Every other character seems to have their flaws brought out into the open, which makes them feel more real. How deliberate was that?

It was quite deliberate. And even Maddy’s flaws come out eventually. I wanted the characters to be real. I am not interested in creating quirky or magical characters. I wanted them to be totally grounded in reality.

Who is your favourite character?

I would have to say Madeleine. She has incredible decency and reserves of strength. She knows that she is not perfect but other people want her so much to be that she has been cast in that role. She’s really just trying to hold it together most of the time.

Were any of them based on real people?

There is only character who is based on a real person. It’s a minor role but he’s one of my favorite people and I hope he feels flattered.

You avoid weighing in on who you think is really responsible for the tragedy in this book. Did you always intend to leave the question of blame and responsibility open?

Yes. We inhabit an artificially Manichean world. Under our legal system, for example, one is guilty or not. There are no allowances for the spaces in between. But the gradations of guilt or innocence are much more subtle and nuanced. Harry isn’t entirely innocent but nor is he 100% guilty. The same for Claire. And Maddy, while clearly the injured party, isn’t entirely without blame. Rarely is life—or love—so black and white, and I wanted to capture that same ambiguity. It is something we all wrestle with.

There has been some comparison to The Great Gatsby. Was the book on your radar, writing this?

Honestly, though readers may find this hard to believe, Gatsby was not on my mind while I was writing the book. Of course, like many American writers, I have read Gatsby many times and cannot help but be influenced by it. Fitzgerald is a genius. The fact that I wrote about a certain class of people on Long Island only made the comparison more stark. But I simply wrote about what I knew.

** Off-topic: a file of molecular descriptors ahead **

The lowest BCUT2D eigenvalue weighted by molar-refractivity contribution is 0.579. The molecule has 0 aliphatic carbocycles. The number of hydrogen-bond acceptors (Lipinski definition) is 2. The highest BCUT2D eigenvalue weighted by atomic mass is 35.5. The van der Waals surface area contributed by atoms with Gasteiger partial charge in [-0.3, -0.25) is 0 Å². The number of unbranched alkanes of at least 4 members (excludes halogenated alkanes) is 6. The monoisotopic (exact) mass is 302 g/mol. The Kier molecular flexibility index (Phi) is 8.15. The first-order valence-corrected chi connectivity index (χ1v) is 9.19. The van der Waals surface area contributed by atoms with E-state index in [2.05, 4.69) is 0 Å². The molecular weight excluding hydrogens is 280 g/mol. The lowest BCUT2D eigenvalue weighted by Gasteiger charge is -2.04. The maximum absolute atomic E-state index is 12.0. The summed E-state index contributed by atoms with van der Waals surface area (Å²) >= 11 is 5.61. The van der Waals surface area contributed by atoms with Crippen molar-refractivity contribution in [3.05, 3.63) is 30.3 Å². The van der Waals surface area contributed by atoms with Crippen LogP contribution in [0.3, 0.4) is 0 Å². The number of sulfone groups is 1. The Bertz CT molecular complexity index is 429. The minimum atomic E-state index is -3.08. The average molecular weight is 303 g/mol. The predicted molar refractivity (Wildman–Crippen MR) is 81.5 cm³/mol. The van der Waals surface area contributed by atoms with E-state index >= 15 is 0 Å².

How long did it take you to write and when did you write?

As I mentioned above, I first had the idea for the book in 1997 but I just sat on it for years. Occasionally, I’d look over my notes and dream. I lacked both the time and the confidence to commit to it. When I was in my twenties I had tried to write a novel and actually completed one but it never sold. I put away these ambitions for years while I worked, got married, started a family and took out a mortgage. Then four years ago I had a health scare that kept me in the hospital for a week, and when I came out I realized that I wasn’t getting any younger and that if I wanted to write this I shouldn’t keep on putting it off.  Once I decided to write I knew that I had to come back to the story of Harry and Maddy. It took me about three years to write. I woke up every morning at 5 a.m. and wrote until 7 a.m., when I had to get my kids up and get them ready for school and me ready for work. I also worked on weekends and over holidays. It took a long time but I love working early in the morning. It’s when my brain is clearest. My wife and kids were very understanding, though. It might sound corny but I could never have done it without their support and love.

What are you working on now?

I have already finished a first draft of my next novel, which I will be submitting in a month or so. I have also been writing short stories, which has been a lot of fun. I have ideas for a number of new books as well. I can’t wait to get started on them. I feel like I am making up for lost time!

 

Follow us at Twitter.com/ChatelaineBooks for book giveaways, author chats and more!